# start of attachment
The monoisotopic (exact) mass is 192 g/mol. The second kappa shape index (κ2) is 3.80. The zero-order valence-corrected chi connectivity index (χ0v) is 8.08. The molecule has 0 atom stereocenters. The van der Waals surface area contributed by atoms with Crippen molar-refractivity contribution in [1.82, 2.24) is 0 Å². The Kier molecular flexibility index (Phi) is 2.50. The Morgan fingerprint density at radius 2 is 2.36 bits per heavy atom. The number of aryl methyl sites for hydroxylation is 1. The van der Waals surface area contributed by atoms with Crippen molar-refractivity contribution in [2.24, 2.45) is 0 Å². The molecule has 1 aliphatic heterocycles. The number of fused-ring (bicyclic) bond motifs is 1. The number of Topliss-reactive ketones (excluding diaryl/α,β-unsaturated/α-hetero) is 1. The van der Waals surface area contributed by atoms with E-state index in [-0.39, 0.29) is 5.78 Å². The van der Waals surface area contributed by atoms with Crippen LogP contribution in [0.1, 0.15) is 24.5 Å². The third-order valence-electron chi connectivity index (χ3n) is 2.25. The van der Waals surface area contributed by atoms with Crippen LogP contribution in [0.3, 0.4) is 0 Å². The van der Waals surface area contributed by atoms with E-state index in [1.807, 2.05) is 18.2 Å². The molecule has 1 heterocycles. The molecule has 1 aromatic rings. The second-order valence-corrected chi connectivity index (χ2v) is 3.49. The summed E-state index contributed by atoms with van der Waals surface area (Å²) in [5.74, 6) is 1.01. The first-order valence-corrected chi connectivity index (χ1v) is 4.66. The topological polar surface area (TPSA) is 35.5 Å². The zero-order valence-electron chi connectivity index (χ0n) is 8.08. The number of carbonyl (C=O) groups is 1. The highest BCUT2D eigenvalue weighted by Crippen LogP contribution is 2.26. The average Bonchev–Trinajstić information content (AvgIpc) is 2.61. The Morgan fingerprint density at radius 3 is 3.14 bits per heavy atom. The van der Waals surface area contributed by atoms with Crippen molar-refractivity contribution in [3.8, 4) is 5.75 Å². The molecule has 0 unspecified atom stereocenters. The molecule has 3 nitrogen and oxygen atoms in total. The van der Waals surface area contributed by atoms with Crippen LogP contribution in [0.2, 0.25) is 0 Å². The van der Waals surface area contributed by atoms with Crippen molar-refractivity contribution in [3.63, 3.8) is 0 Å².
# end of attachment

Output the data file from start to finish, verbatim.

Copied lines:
The monoisotopic (exact) mass is 192 g/mol. The second kappa shape index (κ2) is 3.80. The zero-order valence-corrected chi connectivity index (χ0v) is 8.08. The molecule has 0 atom stereocenters. The van der Waals surface area contributed by atoms with Crippen molar-refractivity contribution in [1.82, 2.24) is 0 Å². The Kier molecular flexibility index (Phi) is 2.50. The Morgan fingerprint density at radius 2 is 2.36 bits per heavy atom. The number of aryl methyl sites for hydroxylation is 1. The van der Waals surface area contributed by atoms with Crippen molar-refractivity contribution in [2.24, 2.45) is 0 Å². The molecule has 1 aliphatic heterocycles. The number of fused-ring (bicyclic) bond motifs is 1. The number of Topliss-reactive ketones (excluding diaryl/α,β-unsaturated/α-hetero) is 1. The van der Waals surface area contributed by atoms with E-state index in [-0.39, 0.29) is 5.78 Å². The van der Waals surface area contributed by atoms with Crippen LogP contribution in [0.1, 0.15) is 24.5 Å². The third-order valence-electron chi connectivity index (χ3n) is 2.25. The van der Waals surface area contributed by atoms with Crippen LogP contribution in [0.3, 0.4) is 0 Å². The van der Waals surface area contributed by atoms with E-state index in [1.807, 2.05) is 18.2 Å². The molecule has 1 heterocycles. The molecule has 1 aromatic rings. The second-order valence-corrected chi connectivity index (χ2v) is 3.49. The summed E-state index contributed by atoms with van der Waals surface area (Å²) in [5.74, 6) is 1.01. The first-order valence-corrected chi connectivity index (χ1v) is 4.66. The topological polar surface area (TPSA) is 35.5 Å². The zero-order valence-electron chi connectivity index (χ0n) is 8.08. The number of carbonyl (C=O) groups is 1. The highest BCUT2D eigenvalue weighted by Crippen LogP contribution is 2.26. The average Bonchev–Trinajstić information content (AvgIpc) is 2.61. The Morgan fingerprint density at radius 3 is 3.14 bits per heavy atom. The van der Waals surface area contributed by atoms with Crippen molar-refractivity contribution in [3.8, 4) is 5.75 Å². The molecule has 0 unspecified atom stereocenters. The molecule has 3 nitrogen and oxygen atoms in total. The van der Waals surface area contributed by atoms with Crippen LogP contribution in [0.2, 0.25) is 0 Å². The van der Waals surface area contributed by atoms with Crippen molar-refractivity contribution in [3.63, 3.8) is 0 Å².